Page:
New Africa/Adobe Renovated kitchen interior with stylish furniture

While new cabinets or updated appliances alone shouldn’t affect your property taxes too much, a major room renovation can. If the before and after photos look like they were taken in entirely different places, know that a tax reassessment is in your future.

What you’ll spend on full renovations like these varies tremendously. You might spend anywhere from $24,000 to $150,000 or more, with an ROI as high as 78%. That’s great news for your property value, but not so great for your tax bill.

Building a shed

oceane2508/Adobe shed with terrace and wooden garden furniture

Any sort of outbuilding — whether it’s used as a workshop, a detached office, or an outdoor reading nook — can bump up your property value and, by extension, your property taxes. And depending on how luxurious you want your shed to be, you could spend tens of thousands of dollars.

The national average, though, is right around $2,500. And it’s not unheard of to see an ROI as high as 200%. How that’ll affect your property taxes, however, depends entirely on where you live. Some localities only levy taxes on “livable” or permanent outbuildings, while others assess taxes on all outdoor structures.

Pro tip: There are plenty of ways to make extra money to finance renovations. You don’t have to take out a loan if you don’t want to.

Replacing your roof

bilanol/Adobe worker hands installing yellow ceramic roofing tiles

Roof replacements aren’t just essential, they’re also a surefire way to add value to your home. It’s a good thing, too, considering that roof replacements usually cost between $22,000 and $46,000. You’ll typically see an ROI in the 60% to 68% range, but that doesn’t necessarily mean you’ll pay more in property taxes.

Roof replacements are often considered routine home maintenance and aren’t always taxed the same way as other improvements. Still, if you upgraded to a different type of roof, you might see a change on your tax bill.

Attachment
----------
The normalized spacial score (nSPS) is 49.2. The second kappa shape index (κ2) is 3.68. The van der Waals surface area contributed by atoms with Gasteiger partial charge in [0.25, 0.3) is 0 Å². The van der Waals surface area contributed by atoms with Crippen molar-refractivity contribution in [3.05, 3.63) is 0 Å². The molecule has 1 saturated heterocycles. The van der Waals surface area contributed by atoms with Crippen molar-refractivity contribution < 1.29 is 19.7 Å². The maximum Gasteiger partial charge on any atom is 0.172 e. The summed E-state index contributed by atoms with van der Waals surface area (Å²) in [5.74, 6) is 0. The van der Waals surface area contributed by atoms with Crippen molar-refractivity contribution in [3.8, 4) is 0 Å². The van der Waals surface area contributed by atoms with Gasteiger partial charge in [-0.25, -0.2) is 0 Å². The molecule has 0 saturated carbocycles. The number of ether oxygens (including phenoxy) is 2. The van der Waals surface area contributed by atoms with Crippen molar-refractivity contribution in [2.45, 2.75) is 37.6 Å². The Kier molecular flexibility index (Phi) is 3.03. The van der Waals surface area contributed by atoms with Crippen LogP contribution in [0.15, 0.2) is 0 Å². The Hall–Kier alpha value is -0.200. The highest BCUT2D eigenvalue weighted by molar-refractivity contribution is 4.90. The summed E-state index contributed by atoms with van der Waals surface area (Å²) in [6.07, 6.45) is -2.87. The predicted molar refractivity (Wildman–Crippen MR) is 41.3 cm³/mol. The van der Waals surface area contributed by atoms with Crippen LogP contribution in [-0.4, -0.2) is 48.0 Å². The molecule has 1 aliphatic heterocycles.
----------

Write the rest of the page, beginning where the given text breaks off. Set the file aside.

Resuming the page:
Expanding your garage

Iriana Shiyan/Adobe empty garage interior in American house

If your existing garage isn’t cutting it, you may be tempted to make it bigger. Perhaps you don’t have a garage at all, and you’re eager for a secure place to park your vehicle. Whether you’re building your garage from scratch or expanding what you already have, plan to spend somewhere between $10,000 to $43,000.

Because attached garages are hot commodities, they usually deliver a 60% to 70% ROI. There will likely be a tax tradeoff, however, especially since this particular renovation adds to your home’s overall square footage.

Paving your driveway

orestligetka/Adobe design of landscaping in the garden

To complement your fancy, new garage, you might want to pave the driveway leading up to it. You may think this home improvement project is more of a convenience than anything else, but consider the ROI: the average cost to pave a driveway is roughly $5,000, but it can increase your property value by as much as $20,000.

Be prepared for a property tax increase, too. Cosmetic driveway upgrades can be considered land improvements, which frequently result in a higher tax basis.

Bottom line

hanohiki/Adobe apartment renovation

If a renovation adds value to your home, requires a permit to complete, or both, brace yourself for a larger property tax bill. Don’t wait until your bill arrives to prep your finances, though.

As part of your home improvement planning process, proactively reach out to your county assessor’s office. Get at least a rough estimate of the potential tax impact of your renovation, and compare that to your anticipated costs and ROI.

While you’re at it, consider starting a property tax savings fund so you can boost your bank account. Knowing you’ve got money tucked away specifically for your once- or twice-yearly tax bill will let you enjoy your renovation worry-free for years to come.

Easy Tax Relief Benefits

  • Eliminate your tax debt
  • Potentially reduce the amount you owe
  • Stop wage garnishments and bank levies
  • Communicates with the IRS on your behalf

Author Details

Sarah Sheehan Sarah Sheehan is a writer, educator, and analyst who focuses on the impact of health, gender, and geography on financial equity. Her ultimate goal? To live beyond the confines of chasing the next dollar — and to teach everyone else how to do the same.